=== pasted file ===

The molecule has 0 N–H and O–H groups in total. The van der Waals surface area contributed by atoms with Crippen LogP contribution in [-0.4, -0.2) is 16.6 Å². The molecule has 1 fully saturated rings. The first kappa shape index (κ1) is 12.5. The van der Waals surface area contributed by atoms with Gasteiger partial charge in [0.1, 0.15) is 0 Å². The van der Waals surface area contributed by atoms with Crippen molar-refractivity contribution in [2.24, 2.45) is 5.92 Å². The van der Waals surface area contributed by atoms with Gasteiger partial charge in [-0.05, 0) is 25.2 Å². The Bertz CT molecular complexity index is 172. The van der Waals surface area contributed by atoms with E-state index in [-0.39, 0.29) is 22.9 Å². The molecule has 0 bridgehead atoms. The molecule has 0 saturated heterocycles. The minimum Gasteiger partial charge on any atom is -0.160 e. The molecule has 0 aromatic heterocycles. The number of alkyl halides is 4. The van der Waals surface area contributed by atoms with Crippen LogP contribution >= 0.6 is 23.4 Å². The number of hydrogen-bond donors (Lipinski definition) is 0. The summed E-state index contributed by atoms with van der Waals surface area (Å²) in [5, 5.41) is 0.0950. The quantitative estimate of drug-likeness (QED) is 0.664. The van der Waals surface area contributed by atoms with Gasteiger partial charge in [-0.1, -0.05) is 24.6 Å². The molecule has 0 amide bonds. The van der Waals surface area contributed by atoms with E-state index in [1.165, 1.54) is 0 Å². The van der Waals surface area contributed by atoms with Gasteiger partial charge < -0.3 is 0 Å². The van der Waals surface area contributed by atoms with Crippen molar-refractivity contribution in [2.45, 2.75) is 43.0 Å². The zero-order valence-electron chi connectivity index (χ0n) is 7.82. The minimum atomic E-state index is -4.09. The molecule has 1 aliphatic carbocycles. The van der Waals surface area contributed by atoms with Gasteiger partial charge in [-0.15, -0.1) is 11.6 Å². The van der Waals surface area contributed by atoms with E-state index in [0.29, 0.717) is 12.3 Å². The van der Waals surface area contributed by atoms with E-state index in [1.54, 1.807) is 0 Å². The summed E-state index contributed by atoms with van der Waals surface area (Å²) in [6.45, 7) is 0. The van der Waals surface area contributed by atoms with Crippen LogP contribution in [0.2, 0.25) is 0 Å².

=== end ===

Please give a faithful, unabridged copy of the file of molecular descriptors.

The molecule has 0 N–H and O–H groups in total. The van der Waals surface area contributed by atoms with Crippen LogP contribution in [-0.4, -0.2) is 16.6 Å². The molecule has 1 fully saturated rings. The first kappa shape index (κ1) is 12.5. The van der Waals surface area contributed by atoms with Gasteiger partial charge in [0.1, 0.15) is 0 Å². The van der Waals surface area contributed by atoms with Crippen molar-refractivity contribution in [2.24, 2.45) is 5.92 Å². The van der Waals surface area contributed by atoms with Gasteiger partial charge in [-0.05, 0) is 25.2 Å². The Bertz CT molecular complexity index is 172. The van der Waals surface area contributed by atoms with E-state index in [-0.39, 0.29) is 22.9 Å². The molecule has 0 bridgehead atoms. The molecule has 0 saturated heterocycles. The minimum Gasteiger partial charge on any atom is -0.160 e. The molecule has 0 aromatic heterocycles. The number of alkyl halides is 4. The van der Waals surface area contributed by atoms with Crippen LogP contribution >= 0.6 is 23.4 Å². The number of hydrogen-bond donors (Lipinski definition) is 0. The summed E-state index contributed by atoms with van der Waals surface area (Å²) in [5, 5.41) is 0.0950. The quantitative estimate of drug-likeness (QED) is 0.664. The van der Waals surface area contributed by atoms with Gasteiger partial charge in [-0.1, -0.05) is 24.6 Å². The molecule has 0 amide bonds. The van der Waals surface area contributed by atoms with E-state index in [1.165, 1.54) is 0 Å². The van der Waals surface area contributed by atoms with Gasteiger partial charge < -0.3 is 0 Å². The van der Waals surface area contributed by atoms with Crippen molar-refractivity contribution in [2.45, 2.75) is 43.0 Å². The zero-order valence-electron chi connectivity index (χ0n) is 7.82. The minimum atomic E-state index is -4.09. The molecule has 1 aliphatic carbocycles. The van der Waals surface area contributed by atoms with Gasteiger partial charge in [-0.15, -0.1) is 11.6 Å². The van der Waals surface area contributed by atoms with E-state index in [0.29, 0.717) is 12.3 Å². The van der Waals surface area contributed by atoms with E-state index in [1.54, 1.807) is 0 Å². The summed E-state index contributed by atoms with van der Waals surface area (Å²) in [6.45, 7) is 0. The van der Waals surface area contributed by atoms with Crippen LogP contribution in [0.2, 0.25) is 0 Å².